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A firewall is a form of network security that allows or denies incoming and out-going data. Linux (like all or most operating systems) has firewall software. Many Linux systems use a program/daemon called "iptables" or "ufw" as the firewall software. Using firewalls helps protect the system from malware. However, firewalls alone are not enough, but they do help prevent malware, data-theft, etc. Understanding how to use ufw will help admins secure their servers, networks, and other computer systems.
ufw, or "Uncomplicated Firewall", is commonly seen on Ubuntu systems. The GUI interface is called Gufw (GUI for Uncomplicated Firewall). However, not all systems use Gufw, and Gufw does not come with ufw by default. Gufw uses GTK while the Qt alternative is called "kmyfirewall".
To disable ufw, type "ufw enable" using Root privileges. Obviously, typing "ufw disable" will disable the firewall. To enable or disable logging, type "ufw logging on" or "ufw logging off", respectively.
To view the current ufw rules and current status, type "ufw status verbose" (also with Root privileges). Alternately, to sort the rules by port number, type "ufw status numbered".
NOTE: In the list of rules, "Anywhere" means TCP and UDP.
Users (when using Root privileges) can edit rules using various commands. To permit connections of a particular protocol (both incoming and out-going), type "ufw allow ssh" to allow all SSH connections on any port. In addition, "ufw allow ssh/tcp" specifically declares SSH over TCP as opposed to TCP and UDP. To deny protocols and connections, use the same commands, but replace "allow" with "deny".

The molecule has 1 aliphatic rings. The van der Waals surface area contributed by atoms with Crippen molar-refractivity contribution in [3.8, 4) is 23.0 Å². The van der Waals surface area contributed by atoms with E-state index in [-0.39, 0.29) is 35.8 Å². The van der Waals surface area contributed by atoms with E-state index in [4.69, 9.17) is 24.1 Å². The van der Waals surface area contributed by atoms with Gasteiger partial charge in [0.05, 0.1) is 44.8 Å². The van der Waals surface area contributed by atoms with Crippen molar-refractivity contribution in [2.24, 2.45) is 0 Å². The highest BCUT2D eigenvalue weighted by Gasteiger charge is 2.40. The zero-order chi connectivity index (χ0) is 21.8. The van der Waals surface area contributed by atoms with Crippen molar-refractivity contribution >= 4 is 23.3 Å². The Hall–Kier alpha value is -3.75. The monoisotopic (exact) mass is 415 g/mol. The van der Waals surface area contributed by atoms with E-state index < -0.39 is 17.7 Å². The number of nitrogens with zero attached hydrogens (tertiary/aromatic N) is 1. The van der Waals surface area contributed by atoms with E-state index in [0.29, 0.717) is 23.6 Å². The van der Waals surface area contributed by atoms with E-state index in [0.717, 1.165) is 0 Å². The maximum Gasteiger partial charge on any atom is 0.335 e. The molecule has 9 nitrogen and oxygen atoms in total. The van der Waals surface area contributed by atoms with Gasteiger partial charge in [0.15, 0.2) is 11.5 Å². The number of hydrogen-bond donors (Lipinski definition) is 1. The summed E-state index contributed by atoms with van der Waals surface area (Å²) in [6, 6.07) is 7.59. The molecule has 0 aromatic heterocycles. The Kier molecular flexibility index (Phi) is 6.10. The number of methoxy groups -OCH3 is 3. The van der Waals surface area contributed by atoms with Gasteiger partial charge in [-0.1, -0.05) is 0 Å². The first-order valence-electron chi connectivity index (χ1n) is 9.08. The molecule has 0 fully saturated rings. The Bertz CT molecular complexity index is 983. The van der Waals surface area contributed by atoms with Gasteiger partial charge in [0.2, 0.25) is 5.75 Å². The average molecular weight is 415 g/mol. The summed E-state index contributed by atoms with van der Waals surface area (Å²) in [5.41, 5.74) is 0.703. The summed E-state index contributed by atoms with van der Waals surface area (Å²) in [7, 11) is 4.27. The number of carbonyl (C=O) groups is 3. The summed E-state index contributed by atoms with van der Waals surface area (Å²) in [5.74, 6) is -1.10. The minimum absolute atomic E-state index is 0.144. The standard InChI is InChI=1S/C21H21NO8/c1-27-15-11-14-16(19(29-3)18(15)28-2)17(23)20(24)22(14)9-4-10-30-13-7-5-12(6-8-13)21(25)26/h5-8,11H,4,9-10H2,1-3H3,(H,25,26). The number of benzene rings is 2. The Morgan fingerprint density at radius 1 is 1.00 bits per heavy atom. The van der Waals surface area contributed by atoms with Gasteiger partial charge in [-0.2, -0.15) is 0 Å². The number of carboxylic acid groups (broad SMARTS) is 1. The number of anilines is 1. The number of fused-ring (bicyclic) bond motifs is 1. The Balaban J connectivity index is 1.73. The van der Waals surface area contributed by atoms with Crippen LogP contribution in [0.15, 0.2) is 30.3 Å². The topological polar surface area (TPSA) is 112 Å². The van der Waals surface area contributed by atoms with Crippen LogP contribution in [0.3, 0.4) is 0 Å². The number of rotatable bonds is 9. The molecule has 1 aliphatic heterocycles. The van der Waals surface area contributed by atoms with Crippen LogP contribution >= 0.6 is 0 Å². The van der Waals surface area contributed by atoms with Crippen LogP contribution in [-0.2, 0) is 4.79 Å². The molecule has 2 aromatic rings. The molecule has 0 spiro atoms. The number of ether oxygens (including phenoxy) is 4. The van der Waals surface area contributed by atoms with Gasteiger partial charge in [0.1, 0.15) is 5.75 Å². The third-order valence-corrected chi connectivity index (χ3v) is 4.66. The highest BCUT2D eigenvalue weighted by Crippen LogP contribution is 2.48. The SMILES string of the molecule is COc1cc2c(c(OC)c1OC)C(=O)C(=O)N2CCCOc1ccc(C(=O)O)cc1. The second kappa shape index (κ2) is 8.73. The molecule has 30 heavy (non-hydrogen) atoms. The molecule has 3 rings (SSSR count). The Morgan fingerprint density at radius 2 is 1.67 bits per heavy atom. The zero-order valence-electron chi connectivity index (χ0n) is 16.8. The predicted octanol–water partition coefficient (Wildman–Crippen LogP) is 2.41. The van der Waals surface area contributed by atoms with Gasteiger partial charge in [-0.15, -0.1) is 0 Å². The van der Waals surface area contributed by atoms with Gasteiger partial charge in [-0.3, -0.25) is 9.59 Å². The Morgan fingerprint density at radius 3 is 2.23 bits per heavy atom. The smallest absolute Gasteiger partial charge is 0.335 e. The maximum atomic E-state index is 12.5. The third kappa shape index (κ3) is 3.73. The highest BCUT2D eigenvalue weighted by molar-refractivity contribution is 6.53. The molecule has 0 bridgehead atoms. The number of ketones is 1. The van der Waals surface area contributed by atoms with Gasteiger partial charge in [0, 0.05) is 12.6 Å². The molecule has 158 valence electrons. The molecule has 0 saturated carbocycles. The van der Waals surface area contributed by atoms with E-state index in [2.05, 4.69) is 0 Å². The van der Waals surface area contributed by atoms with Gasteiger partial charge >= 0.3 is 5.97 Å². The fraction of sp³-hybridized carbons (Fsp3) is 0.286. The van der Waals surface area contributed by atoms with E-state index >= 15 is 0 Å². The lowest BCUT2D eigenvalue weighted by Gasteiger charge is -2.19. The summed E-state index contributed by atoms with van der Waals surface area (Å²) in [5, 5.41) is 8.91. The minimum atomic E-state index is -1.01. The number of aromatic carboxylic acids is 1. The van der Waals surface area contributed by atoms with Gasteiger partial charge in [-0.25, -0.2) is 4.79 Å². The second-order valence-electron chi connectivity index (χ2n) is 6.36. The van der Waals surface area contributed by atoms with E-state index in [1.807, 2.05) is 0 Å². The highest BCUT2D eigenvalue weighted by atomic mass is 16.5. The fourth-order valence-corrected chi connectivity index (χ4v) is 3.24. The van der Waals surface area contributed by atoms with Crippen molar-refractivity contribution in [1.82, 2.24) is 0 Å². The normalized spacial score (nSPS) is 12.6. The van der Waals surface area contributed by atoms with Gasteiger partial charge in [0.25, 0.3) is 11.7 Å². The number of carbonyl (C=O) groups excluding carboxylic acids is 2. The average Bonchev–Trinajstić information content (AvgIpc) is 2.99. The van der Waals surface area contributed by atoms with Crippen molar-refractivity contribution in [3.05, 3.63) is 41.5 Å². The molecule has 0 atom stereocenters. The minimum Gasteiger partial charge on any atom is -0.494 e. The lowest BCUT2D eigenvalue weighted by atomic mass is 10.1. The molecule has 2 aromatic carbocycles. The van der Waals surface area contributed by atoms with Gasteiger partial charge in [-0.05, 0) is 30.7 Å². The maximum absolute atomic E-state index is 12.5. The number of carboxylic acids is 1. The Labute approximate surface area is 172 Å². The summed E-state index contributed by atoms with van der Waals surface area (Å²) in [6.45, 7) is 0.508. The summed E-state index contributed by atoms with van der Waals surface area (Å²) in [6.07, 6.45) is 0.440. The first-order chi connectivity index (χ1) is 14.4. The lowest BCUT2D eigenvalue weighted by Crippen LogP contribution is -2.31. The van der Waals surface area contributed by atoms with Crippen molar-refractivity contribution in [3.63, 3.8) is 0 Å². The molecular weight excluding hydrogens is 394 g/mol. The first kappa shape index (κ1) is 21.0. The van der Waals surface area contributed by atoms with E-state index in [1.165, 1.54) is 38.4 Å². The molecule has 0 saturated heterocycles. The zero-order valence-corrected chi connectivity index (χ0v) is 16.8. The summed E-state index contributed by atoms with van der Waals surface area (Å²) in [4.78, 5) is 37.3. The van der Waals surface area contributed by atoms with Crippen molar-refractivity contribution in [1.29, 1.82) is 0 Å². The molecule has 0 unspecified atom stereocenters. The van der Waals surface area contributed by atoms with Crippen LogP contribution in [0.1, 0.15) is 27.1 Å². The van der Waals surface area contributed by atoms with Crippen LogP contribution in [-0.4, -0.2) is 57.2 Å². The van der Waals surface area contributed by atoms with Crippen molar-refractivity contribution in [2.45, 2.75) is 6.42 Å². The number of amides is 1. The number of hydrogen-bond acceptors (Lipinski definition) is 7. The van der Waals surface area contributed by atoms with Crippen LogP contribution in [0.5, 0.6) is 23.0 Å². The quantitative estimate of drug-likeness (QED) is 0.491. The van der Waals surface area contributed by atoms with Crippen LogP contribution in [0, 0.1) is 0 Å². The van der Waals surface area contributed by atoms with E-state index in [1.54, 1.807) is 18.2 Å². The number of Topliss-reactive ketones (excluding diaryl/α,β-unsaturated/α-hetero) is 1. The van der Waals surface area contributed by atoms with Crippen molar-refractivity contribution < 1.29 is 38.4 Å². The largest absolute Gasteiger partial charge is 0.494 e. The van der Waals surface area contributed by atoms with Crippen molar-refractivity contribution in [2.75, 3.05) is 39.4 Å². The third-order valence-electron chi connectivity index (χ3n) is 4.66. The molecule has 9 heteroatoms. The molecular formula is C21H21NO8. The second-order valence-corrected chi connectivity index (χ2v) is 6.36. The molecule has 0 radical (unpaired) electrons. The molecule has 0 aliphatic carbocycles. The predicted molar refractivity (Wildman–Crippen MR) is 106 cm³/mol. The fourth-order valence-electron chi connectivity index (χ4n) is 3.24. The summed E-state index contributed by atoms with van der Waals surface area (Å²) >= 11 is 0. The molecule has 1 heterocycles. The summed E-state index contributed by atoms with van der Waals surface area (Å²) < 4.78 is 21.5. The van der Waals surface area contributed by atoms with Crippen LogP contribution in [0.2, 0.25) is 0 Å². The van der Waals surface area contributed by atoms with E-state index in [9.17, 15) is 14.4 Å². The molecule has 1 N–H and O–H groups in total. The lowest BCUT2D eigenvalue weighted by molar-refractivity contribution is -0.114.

Various ufw examples
- ufw allow ftp/tcp # allow ftp on tcp
- ufw deny http # block http on all ports, both tcp and udp
- ufw allow 3000:3300/tcp # open ports 3000 to 3300 for tcp only (no udp)
- ufw deny from 192.168.2.10 # explicitly deny incoming connections from 192.168.2.10
- ufw allow from 192.168.0.4 to any port 22 # permit IP address to access port 22 via any protocol
TIP: A general template to remember is "ufw allow|deny <PORT>/<PROTOCOL>".
To delete created rules, type something like "ufw delete allow ftp" which would delete all rules that allow FTP. The command "ufw delete ftp" would remove rules that allow or deny FTP connections. If a user sees a rule listed in the output of "ufw status numbered", then a specific rule can be deleted by listing the number. For instance, when a user executes "ufw status numbered", each rule is given a number (listed in brackets). By typing "ufw delete 7" (for the rule numbered "7"), that particular rule is deleted.
To erase all rules and use the defaults, type "ufw reset".
The configuration files for ufw include /etc/default/ufw, /etc/ufw/before.rules, /etc/ufw/after.rules, /etc/ufw/sysctl.conf, and /etc/ufw/ufw.conf.
Alternatives to ufw include "iptables", which is another popular firewall software for Linux. Other alternatives include ipchains, Netfilter, NuFW, ipset, Privoxy, and many others.
Some Linux distros are dedicated to being a firewall for a whole network or part of a network. Some firewall distros include SmoothWall, IPCop, IPFire, OpenWrt, Zeroshell, Untangle, and others. However, not all firewall distros use ufw. Users who prefer Ubuntu and ufw can install "Ubuntu Server" and then uninstall any unneeded software. Then, Ubuntu can be used as a dedicated firewall for a network.